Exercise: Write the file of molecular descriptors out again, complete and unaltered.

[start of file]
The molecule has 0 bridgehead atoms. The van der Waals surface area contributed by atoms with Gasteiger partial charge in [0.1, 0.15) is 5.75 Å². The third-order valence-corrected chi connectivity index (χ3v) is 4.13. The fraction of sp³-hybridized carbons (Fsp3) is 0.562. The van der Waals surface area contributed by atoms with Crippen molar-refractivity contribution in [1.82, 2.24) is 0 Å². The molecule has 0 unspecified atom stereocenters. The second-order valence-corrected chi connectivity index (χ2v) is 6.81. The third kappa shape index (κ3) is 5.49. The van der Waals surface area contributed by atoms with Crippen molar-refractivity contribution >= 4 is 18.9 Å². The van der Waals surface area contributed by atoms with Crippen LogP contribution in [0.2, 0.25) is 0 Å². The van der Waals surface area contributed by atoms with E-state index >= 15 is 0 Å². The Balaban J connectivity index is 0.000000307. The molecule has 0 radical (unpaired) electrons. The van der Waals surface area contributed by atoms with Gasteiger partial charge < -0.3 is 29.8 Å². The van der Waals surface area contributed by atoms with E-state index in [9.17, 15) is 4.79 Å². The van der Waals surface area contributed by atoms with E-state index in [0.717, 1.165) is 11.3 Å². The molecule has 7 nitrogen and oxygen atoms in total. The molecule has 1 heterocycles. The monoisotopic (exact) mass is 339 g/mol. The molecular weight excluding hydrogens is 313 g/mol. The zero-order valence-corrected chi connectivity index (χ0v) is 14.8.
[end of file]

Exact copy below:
The molecule has 0 bridgehead atoms. The van der Waals surface area contributed by atoms with Gasteiger partial charge in [0.1, 0.15) is 5.75 Å². The third-order valence-corrected chi connectivity index (χ3v) is 4.13. The fraction of sp³-hybridized carbons (Fsp3) is 0.562. The van der Waals surface area contributed by atoms with Crippen molar-refractivity contribution in [1.82, 2.24) is 0 Å². The molecule has 0 unspecified atom stereocenters. The second-order valence-corrected chi connectivity index (χ2v) is 6.81. The third kappa shape index (κ3) is 5.49. The van der Waals surface area contributed by atoms with Crippen molar-refractivity contribution >= 4 is 18.9 Å². The van der Waals surface area contributed by atoms with Crippen LogP contribution in [0.2, 0.25) is 0 Å². The van der Waals surface area contributed by atoms with E-state index >= 15 is 0 Å². The Balaban J connectivity index is 0.000000307. The molecule has 0 radical (unpaired) electrons. The van der Waals surface area contributed by atoms with Gasteiger partial charge < -0.3 is 29.8 Å². The van der Waals surface area contributed by atoms with E-state index in [9.17, 15) is 4.79 Å². The van der Waals surface area contributed by atoms with E-state index in [0.717, 1.165) is 11.3 Å². The molecule has 7 nitrogen and oxygen atoms in total. The molecule has 1 heterocycles. The monoisotopic (exact) mass is 339 g/mol. The molecular weight excluding hydrogens is 313 g/mol. The zero-order valence-corrected chi connectivity index (χ0v) is 14.8.